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Yellen warns of another potential financial crisis: ‘Gigantic holes in the system’

“I think things have improved, but then I think there are gigantic holes in the system,” Yellen said Monday night in a discussion moderated by New York Times columnist Paul Krugman at CUNY. She said regulators can only address such problems at individual banks not throughout the financial system. So I do worry that we could have another financial crisis.” Current Fed officials have pushed back against criticism that their reforms are making the system riskier, saying they are making the system


“I think things have improved, but then I think there are gigantic holes in the system,” Yellen said Monday night in a discussion moderated by New York Times columnist Paul Krugman at CUNY. She said regulators can only address such problems at individual banks not throughout the financial system. So I do worry that we could have another financial crisis.” Current Fed officials have pushed back against criticism that their reforms are making the system riskier, saying they are making the system
Yellen warns of another potential financial crisis: ‘Gigantic holes in the system’ Cached Page below :
Company: cnbc, Activity: cnbc, Date: 2018-12-11  Authors: steve liesman, justin chin, bloomberg, getty images
Keywords: news, cnbc, companies, holes, fed, potential, regulatory, yellen, system, gigantic, crisis, think, things, financial, warns, current, york


Yellen warns of another potential financial crisis: 'Gigantic holes in the system'

Former Federal Reserve Chair Janet Yellen told a New York audience she fears there could be another financial crisis because banking regulators have seen reductions in their authority to address panics and because of the current push to deregulate.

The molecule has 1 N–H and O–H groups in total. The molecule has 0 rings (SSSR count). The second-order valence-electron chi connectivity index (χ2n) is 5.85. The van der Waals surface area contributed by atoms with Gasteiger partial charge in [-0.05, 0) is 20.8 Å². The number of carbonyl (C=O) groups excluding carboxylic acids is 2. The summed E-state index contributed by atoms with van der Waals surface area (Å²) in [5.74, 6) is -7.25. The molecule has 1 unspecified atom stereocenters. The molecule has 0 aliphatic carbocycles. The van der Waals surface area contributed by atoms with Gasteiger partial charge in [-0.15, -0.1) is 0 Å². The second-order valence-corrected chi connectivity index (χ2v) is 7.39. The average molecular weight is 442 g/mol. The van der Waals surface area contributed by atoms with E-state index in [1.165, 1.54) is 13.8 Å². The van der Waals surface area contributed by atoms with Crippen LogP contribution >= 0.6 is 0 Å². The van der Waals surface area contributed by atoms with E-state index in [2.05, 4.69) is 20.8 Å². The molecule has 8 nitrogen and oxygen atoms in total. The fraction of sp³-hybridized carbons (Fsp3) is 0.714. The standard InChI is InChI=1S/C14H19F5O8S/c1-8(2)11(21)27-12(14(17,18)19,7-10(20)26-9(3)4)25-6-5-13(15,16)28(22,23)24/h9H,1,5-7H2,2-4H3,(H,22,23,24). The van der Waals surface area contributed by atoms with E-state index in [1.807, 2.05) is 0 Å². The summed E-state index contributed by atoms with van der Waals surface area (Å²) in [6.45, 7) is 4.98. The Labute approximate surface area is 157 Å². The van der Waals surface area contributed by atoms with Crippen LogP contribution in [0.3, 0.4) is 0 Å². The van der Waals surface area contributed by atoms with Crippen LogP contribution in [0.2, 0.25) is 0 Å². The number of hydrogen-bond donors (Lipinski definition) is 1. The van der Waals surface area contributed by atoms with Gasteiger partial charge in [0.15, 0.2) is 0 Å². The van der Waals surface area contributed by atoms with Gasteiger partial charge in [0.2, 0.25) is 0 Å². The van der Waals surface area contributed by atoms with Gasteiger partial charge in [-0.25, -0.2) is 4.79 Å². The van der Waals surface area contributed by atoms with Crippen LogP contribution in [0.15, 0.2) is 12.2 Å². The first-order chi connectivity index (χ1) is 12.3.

“I think things have improved, but then I think there are gigantic holes in the system,” Yellen said Monday night in a discussion moderated by New York Times columnist Paul Krugman at CUNY. “The tools that are available to deal with emerging problems are not great in the United States.”

Yellen cited leverage loans as an area of concern, something also mentioned by the current Fed leadership. She said regulators can only address such problems at individual banks not throughout the financial system. The former fed chair, now a scholar at the Brookings Institution, said there remains an agenda of unfinished regulation. “I’m not sure we’re working on those things in the way we should, and then there remain holes, and then there’s regulatory pushback. So I do worry that we could have another financial crisis.”

In the wake of the financial crisis, some agency regulatory powers were vastly expanded, but others, for example, the ability of the Fed to lend to an individual company in a crisis, were curtailed. Current Fed officials have pushed back against criticism that their reforms are making the system riskier, saying they are making the system more efficient.

Speaking in London in June 2017, shortly after leaving office, Yellen had said she did not believe there would be another financial crisis in our lifetimes because of financial reforms. However, she did warn at the time about the deregulatory efforts just then underway.

WATCH: The Next Recession: Europe could ‘infect us’ says former Dallas Fed president Richard Fisher


Company: cnbc, Activity: cnbc, Date: 2018-12-11  Authors: steve liesman, justin chin, bloomberg, getty images
Keywords: news, cnbc, companies, holes, fed, potential, regulatory, yellen, system, gigantic, crisis, think, things, financial, warns, current, york


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Tokyo prosecutors indict Nissan’s ex-chairman Ghosn for financial misconduct

Both Nissan and its former chairman Carlos Ghosn have been charged by Japanese prosecutors over financial misconduct, according to a statement from Nissan. Ghosn was arrested in November for under-reporting his compensation in the company’s financial statements over a period of five years. Nissan added that, in regards to Ghosn, “numerous other significant acts of misconduct have been uncovered, such as personal use of company assets.” On Monday, Nissan confirmed that both Ghosn and Kelly had be